I just got home from Good Friday service. It was excellent. Our church doesn’t have a building and hence, we don’t have Good Friday service. But this year and last, some friends and I have attend a service at another nearby church. I have to admit, albeit selfishly, that it is especially nice for me because I don’t have any work to do or anything to be concerned about. I can just sit and enjoy the service. What a concept! And something sometimes all too unfamiliar.
Anyway, I took the afternoon off today. I had lunch with my peeps from my old job (good to see y’all – missed you, Tomas!), went shoe shopping and then treated myself to a manicure & a pedicure…sandal season, you know. But again I digress from my point…
While I was in the salon the owner’s wife came in with her son, probably around 10 or 11. She said in English that he had asked her why they called it Good Friday when it was the day Jesus died on the cross. A flurry of questions and what I supposed were answers flew from the people working in the salon. Unfortunately, they spoke to him in another language, so I’m not sure what answer they gave. I would have been very interested to know. This was a question I asked as a kid, to a mom who wasn’t a believer. I don’t even remember what her answer was, truthfully. (The other reason for that was her father died suddenly, very young, on a Good Friday – so in the family, Good Friday always had a pall to it anyway).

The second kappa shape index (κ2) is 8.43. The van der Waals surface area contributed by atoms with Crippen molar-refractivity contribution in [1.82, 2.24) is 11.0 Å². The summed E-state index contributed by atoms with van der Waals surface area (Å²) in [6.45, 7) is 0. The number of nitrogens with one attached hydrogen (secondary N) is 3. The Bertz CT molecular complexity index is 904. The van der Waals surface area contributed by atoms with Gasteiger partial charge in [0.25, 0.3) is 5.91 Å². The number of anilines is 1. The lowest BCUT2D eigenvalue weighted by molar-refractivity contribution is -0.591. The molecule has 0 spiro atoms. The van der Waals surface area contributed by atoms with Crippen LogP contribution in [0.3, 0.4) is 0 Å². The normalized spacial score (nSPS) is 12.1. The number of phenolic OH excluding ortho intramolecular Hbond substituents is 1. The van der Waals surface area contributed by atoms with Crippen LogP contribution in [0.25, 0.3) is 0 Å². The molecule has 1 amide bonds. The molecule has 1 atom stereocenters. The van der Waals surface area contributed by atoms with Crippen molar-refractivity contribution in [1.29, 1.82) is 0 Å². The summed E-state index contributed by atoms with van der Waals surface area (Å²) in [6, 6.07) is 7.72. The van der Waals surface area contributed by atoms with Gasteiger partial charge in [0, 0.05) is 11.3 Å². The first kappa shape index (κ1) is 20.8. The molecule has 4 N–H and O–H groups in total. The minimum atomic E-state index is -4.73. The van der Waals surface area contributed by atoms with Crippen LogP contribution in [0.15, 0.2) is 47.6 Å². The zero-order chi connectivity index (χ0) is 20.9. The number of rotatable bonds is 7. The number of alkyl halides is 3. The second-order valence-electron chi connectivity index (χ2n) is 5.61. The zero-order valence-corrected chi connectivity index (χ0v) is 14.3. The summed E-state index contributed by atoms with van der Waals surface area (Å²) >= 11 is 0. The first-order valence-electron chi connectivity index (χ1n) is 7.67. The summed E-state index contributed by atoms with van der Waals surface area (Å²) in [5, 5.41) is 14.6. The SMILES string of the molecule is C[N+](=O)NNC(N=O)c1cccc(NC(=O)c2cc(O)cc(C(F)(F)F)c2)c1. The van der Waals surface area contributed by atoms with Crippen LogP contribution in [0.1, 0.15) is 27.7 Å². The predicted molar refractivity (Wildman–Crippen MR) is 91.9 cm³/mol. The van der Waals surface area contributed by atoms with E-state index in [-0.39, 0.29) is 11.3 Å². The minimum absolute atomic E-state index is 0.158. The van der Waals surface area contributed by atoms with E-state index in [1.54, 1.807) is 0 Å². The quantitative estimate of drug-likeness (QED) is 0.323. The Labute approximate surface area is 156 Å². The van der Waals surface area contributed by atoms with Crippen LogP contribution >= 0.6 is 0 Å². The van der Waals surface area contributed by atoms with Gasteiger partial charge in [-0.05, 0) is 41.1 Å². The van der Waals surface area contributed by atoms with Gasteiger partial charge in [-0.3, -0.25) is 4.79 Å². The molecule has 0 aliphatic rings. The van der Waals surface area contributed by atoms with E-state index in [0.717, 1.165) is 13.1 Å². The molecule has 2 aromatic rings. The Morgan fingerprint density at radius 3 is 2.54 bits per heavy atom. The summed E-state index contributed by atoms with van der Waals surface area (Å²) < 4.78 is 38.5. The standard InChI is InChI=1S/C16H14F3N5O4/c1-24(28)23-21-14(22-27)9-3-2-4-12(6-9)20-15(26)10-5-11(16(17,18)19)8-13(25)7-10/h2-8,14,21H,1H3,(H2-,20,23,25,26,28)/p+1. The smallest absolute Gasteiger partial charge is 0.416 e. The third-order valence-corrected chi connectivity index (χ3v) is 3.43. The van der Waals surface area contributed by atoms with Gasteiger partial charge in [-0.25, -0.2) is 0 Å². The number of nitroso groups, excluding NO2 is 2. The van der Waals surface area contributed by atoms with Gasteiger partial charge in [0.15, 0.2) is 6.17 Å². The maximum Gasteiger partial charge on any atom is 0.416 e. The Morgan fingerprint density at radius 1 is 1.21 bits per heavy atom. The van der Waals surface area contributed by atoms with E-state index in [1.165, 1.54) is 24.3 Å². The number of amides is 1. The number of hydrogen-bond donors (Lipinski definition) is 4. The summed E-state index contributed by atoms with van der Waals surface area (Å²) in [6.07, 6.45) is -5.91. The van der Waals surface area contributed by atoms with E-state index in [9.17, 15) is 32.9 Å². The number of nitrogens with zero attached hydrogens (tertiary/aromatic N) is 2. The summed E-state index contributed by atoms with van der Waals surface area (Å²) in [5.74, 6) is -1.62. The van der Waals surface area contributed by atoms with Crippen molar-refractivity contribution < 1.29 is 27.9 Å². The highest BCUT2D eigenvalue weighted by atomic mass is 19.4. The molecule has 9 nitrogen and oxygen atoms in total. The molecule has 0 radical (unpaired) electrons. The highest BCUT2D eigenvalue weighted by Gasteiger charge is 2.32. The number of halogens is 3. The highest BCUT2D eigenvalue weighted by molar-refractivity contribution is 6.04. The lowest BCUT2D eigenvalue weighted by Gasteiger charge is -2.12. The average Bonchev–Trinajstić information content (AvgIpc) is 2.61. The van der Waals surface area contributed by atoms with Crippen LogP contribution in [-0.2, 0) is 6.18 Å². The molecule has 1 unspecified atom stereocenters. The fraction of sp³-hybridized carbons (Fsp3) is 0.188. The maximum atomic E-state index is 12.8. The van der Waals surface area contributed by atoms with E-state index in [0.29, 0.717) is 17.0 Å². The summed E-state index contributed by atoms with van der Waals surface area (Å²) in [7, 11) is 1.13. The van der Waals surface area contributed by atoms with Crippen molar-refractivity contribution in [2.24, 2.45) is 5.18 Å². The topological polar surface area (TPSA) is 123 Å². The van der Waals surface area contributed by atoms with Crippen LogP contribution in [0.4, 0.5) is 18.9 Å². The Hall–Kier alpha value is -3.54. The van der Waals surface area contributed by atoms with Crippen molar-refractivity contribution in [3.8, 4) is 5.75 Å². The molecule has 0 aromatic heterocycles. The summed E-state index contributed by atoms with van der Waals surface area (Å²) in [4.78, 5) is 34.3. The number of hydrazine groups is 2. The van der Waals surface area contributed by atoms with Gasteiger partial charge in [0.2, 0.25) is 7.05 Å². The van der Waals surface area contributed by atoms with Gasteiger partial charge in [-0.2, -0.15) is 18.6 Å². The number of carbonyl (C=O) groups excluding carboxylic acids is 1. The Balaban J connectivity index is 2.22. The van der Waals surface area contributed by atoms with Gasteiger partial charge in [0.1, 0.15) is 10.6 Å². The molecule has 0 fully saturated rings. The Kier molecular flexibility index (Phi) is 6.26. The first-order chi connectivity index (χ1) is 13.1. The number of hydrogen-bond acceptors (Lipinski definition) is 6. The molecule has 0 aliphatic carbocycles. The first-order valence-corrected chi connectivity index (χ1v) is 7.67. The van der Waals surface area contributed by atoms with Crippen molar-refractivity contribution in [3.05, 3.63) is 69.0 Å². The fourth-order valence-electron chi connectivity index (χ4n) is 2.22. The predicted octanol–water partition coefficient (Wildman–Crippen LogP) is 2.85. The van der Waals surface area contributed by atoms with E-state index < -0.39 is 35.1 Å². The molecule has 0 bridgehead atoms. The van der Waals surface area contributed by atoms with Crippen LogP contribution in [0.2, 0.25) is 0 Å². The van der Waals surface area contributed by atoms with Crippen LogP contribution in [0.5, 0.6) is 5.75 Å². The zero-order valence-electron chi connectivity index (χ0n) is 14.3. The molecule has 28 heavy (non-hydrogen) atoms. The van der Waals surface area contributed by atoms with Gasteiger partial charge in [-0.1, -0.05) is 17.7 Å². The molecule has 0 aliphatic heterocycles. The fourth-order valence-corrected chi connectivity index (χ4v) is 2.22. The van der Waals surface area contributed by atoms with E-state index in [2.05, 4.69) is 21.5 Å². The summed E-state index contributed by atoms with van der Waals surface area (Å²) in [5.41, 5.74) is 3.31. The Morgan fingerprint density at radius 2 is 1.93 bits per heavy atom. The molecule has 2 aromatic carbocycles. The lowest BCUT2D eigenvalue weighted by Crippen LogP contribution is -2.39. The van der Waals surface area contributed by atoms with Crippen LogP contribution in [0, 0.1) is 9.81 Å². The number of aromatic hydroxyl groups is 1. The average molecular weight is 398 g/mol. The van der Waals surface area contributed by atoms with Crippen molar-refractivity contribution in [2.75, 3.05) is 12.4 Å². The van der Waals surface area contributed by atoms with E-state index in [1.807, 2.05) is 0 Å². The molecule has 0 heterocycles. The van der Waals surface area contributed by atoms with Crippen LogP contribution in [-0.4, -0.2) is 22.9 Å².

I understand clearly the question. If you have seen The Passion of the Christ, you can even more understand it. And in the book of Isaiah, it is even worse, saying that Christ was beaten until he was unrecognizeable. He was tortured, scorned and mocked, and then hung on a cross to die a most terrible death. If you have ever heard anyone describe the physiologic effects of being hung on a cross – it is stunning. I believe it is one of the most horrid ways to die. And yet, we call that day Good Friday?
Yes. It was a day that had be prophesied for years and years. If you study the Bible (not just read it cover to cover like a book – you’ll never get through Leviticus if you try it that way, trust me), you cannot help but be amazed about how all that was written came true through Jesus Christ. Even this – the horror of his death. Through his torture, his horrible death on the cross, he was made a sacrifice for us and for our sin. The pastor tonight made an analogy – it was like our sin was written down and God took some “Red Out” and covered up the words/sins and it turned white as snow over them. That doesn’t sound as powerful as I write it and it’s probably a little bit off but I hope that you are getting the point. Jesus’s blood can wash away our sin. How amazing is that?
So in the horror, in the darkness, in all the distress he felt and those who loved him on earth felt…there was truly good.